Successive Australian governments, Labor and Liberal-National, have directly collaborated, or systematically covered up Canberra’s involvement, in the CIA torture regime that was partially revealed in this week’s US Senate Intelligence Committee report.
Despite being heavily redacted, the 500-page unclassified executive summary of the report on US torture describes, in detail, brutal crimes that clearly violate the Geneva War Conventions and the Convention against Torture.
In response, there has been a deafening silence within the Australian political establishment. Not a word of condemnation of the United States government has been heard from Prime Minister Tony Abbott and his ministers, or any of their predecessors, Labor or Coalition. Nor have the Greens uttered a word.
If a similar report had been issued in China, Russia or Syria, or any other country targeted by Washington and its allies, there would have been non-stop cries of “war crimes” and “human rights abuses.”
This line-up speaks volumes about the readiness of all these parties to continue their complicity in the unspeakable abuses committed by Washington, and to utilise similar methods themselves.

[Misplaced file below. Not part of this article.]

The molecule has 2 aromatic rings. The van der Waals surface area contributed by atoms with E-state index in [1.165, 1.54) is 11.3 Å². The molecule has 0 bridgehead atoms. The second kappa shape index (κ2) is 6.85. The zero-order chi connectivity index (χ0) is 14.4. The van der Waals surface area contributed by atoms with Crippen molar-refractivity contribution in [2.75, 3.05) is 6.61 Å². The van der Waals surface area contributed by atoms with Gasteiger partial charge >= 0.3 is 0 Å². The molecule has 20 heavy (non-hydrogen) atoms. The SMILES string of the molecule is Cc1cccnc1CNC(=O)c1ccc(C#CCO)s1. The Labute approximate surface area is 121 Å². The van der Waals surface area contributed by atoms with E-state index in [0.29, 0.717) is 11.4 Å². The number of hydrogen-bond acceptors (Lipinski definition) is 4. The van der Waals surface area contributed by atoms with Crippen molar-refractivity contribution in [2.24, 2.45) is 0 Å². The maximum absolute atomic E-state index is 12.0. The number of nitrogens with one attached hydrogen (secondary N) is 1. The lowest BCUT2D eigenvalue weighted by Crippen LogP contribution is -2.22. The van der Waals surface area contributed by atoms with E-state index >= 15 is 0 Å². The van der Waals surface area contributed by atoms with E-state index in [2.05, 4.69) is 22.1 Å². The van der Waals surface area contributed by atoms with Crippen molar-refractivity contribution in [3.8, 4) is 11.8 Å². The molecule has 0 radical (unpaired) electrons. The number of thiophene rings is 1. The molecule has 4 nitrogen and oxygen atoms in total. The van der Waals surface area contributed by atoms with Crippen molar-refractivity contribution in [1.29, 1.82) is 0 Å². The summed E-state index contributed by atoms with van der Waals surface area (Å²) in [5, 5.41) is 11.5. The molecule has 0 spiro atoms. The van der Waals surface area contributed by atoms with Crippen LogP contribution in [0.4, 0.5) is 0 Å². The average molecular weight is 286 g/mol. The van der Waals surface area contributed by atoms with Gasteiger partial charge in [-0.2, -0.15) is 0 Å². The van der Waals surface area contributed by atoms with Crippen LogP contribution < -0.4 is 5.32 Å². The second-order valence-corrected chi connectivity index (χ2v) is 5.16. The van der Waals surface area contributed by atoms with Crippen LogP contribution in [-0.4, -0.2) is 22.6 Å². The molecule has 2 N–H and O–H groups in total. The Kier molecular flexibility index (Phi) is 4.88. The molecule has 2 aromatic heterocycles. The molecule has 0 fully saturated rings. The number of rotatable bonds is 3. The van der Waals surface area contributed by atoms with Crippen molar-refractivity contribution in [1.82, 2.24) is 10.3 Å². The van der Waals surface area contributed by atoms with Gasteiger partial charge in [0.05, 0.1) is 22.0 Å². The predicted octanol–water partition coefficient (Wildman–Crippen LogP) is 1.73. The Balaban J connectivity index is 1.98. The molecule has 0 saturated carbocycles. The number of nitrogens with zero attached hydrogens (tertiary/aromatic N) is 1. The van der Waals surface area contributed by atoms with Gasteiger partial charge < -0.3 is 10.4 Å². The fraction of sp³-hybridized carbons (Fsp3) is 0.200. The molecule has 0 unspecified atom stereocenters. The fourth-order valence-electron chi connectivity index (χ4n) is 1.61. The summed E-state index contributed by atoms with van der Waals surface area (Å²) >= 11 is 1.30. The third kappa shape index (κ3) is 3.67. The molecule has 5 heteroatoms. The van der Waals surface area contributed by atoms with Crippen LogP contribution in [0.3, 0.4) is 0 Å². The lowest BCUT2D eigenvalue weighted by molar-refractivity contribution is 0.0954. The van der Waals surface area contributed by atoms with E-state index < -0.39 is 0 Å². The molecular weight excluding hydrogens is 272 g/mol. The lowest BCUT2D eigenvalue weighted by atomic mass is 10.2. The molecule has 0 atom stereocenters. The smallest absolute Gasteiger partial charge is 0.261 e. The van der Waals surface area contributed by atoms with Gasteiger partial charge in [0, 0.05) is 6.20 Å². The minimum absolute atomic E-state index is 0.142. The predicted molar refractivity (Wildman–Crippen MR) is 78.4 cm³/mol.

The practices described in the Senate report—such as prolonged sleep deprivation, head-banging, sensory deprivation, exposure to extreme temperatures and confinement in stress positions—match those inflicted on three known Australian victims: Guantánamo Bay detainees David Hicks and Mamdouh Habib; and Jack Thomas, who was tortured in Pakistan.
In the US, the Republican Bush administration authorised the “enhanced interrogation program” and the Democrat Obama administration blocked all efforts to hold accountable those responsible. In Australia, the Howard Coalition government was a willing partner in the torture program and the Rudd and Gillard Labor governments fought tooth and nail to shield Howard and his ministers from political and legal liability.